(1) Addition of CGPE-FE
Addition of CGPE-FE (CPN Gateway Policy Enforcement Functional Entity) in the generic functional architecture was discussed, and CGPE-FE is being defined to enforce the transport policy rules in the customer premises network (CPN) for upstream traffic instructed by the PD-FE.
(2) Creation of Rh reference point
The creation of an Rh reference point in the generic functional architecture was discussed, and the Rh reference point is being defined to enforce the transport policy rules in the CPN for upstream traffic instructed by the PD-FE. The Rh reference point allows the final admission decisions to be installed in the CGPE-FE by the PD-FE. Y.2111 Revision 1 deals with only this scenario and the case where the policy decision functional entity placed in the CPN is for further study .
(3) Addition of multicast resource control scenarios
Multicast resource control scenarios for IPTV services are added in Y.2111 Revision 1. Scenario 1 is for the case where the resource control request is triggered from transport functions (e.g., using IGMP (Internet group management protocol) or MLD (multicast listener discovery)). In this Scenario 1, the CPE requests a multicast service by sending transport signaling to the transport functions. When they receive the service request from the CPE, the transport functions perform multicast control and send a resource reservation request to the PD-FE. Scenario 2 is the case where the SCFs send a resource control request to the PD-FE. The CPE requests a multicast service by sending a service request to the SCFs. When it receives the service request from the CPE, the SCFs perform service control and sends a resource reservation request to the PD-FE. If the request is granted, the PD-FE will push the policy decisions to the transport functions.
Y.2111 Revision 1 considers three types of resource control approaches for multicast and unicast services.
Details of the resource control deployment scenarios for multicast are given in Appendix VI of Y.2111 Revision 1.
The functional enhancements described above make it possible to offer users bandwidth-guaranteed multicast services concurrently with bandwidth-guaranteed unicast services. It is also expected that it will be possible to use the Rh reference point to control the CPN transport functions considering the current network usage status of the CPN and to offer end-to-end optimum bandwidth resource control.
4. Resource and admission control protocol developments in Q.33xx series
In line with the resource and admission control architecture requirements, Study Group 11, Question 5/11 has been conducting intensive discussion of these protocol developments since November 2005. The statuses of resource and admission control protocol Recommendations are summarized in Fig. 3. ITU-T Recommendation Q.3300 describes the resource control protocol framework of the Q.33xx series Recommendations. The protocol development statuses of the primary interface are as follows :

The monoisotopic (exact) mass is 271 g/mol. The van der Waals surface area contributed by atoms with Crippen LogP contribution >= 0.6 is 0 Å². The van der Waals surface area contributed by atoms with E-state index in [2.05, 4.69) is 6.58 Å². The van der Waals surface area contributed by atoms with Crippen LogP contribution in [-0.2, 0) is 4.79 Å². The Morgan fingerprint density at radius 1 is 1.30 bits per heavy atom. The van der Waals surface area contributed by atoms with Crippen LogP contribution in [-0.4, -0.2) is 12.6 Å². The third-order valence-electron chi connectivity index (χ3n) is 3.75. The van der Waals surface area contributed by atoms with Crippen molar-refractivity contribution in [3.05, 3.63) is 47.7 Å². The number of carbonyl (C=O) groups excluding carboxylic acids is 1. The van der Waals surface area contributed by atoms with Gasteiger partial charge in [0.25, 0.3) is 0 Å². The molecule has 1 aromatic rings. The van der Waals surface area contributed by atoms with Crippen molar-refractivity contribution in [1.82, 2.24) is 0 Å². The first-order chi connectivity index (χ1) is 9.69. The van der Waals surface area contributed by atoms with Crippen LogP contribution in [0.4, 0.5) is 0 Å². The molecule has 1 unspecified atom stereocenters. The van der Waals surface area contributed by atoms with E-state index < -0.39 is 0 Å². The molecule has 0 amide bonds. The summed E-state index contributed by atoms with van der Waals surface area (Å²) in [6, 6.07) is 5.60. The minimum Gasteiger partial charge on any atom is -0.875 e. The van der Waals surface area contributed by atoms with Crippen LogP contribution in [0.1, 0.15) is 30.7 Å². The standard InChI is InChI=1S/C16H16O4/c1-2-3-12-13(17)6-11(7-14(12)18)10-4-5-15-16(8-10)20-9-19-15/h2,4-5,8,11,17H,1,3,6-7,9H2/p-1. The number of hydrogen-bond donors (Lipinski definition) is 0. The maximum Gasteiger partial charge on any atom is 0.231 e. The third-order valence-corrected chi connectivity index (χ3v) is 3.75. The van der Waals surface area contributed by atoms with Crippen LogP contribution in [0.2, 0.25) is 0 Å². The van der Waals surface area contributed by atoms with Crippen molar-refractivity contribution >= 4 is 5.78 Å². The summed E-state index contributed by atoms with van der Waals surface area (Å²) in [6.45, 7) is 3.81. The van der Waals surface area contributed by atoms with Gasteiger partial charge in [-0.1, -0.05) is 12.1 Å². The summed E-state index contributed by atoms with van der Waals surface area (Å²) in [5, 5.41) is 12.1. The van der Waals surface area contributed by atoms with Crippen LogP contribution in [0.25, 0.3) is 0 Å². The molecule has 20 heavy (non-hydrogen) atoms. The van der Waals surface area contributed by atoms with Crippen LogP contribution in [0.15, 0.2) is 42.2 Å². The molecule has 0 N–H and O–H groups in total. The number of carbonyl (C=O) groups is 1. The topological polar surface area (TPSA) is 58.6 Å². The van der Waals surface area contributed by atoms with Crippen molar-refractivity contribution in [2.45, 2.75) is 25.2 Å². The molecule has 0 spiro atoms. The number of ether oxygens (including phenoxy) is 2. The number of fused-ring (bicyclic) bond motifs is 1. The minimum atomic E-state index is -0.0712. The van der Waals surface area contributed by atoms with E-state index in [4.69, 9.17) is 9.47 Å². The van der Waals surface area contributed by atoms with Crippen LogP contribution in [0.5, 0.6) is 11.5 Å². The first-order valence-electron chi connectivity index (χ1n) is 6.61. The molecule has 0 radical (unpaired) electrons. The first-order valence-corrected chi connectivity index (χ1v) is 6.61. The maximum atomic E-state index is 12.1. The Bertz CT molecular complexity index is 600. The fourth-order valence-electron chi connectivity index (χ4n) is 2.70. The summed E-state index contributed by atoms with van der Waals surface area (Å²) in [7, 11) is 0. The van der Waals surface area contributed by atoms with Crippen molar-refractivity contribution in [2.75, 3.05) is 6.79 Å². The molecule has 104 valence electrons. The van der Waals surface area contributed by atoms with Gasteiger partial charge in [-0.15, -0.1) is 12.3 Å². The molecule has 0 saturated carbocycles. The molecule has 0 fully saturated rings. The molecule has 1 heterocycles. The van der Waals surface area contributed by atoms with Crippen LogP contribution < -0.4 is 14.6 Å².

(1) Rs interface: Q.3301.1 specifies a protocol between service control entities (SCEs) in the Services stratum and the Policy Decision Physical Entity (PD-PE) in the RACF block. The Diameter Base Protocol specified in RFC 3588 is used to support information transfer on the Rs interface. Upon receiving a session signaling message initiating a new SCE session, the SCE requests authorization for the session from the PD-PE by sending an appropriate Diameter AVP (attribute-value pair).
(2) Rw interface: This interface defines a protocol between the PD-PE and a Policy Enforcement Physical Entity (PE-PE). There are three signaling alternatives for the Rw interface defined in protocol-specific Recommendations Q.3303.1 (COPS (common open policy service) protocol), Q.3303.2 (H.248 profile), and Q.3303.3 (Diameter protocol).
(3) Rc interface: This interface is defined for a Transport Resource Control Physical Entity (TRC-PE) to collect network topology and resource status information from elements of an access network or core network. There are two signaling alternatives for the Rc interface defined in protocol-specific Recommendations Q.3304.1 (COPS protocol) and Q.3304.2 (SNMP (simple network management protocol) profile).
Enhancements for the protocol specifications of the interfaces in line with the functional extensions to be defined in Y.2111 Revision 1 are being discussed as the set of Version 2 protocols.
This article described the status of the standardization of NGN resource and admission control functions, architecture, and protocols in ITU-T SG13 and SG11. The initial target of Y.2111 was mainly telephone services and multimedia conference services, but Y.2111 Revision 1 is currently being discussed to support resource and admission control mechanisms for IPTV services. In line with the enhancements of the architecture and functionalities, the relevant protocol work is being intensively performed as the Q.33xx series of ITU-T Recommendations and the subsequent Version 2 activities. Capitalizing on its pioneering experiences in Japan's broadband environment, NTT Laboratories is committed to making significant contributions to NGN international standardization in the years to come.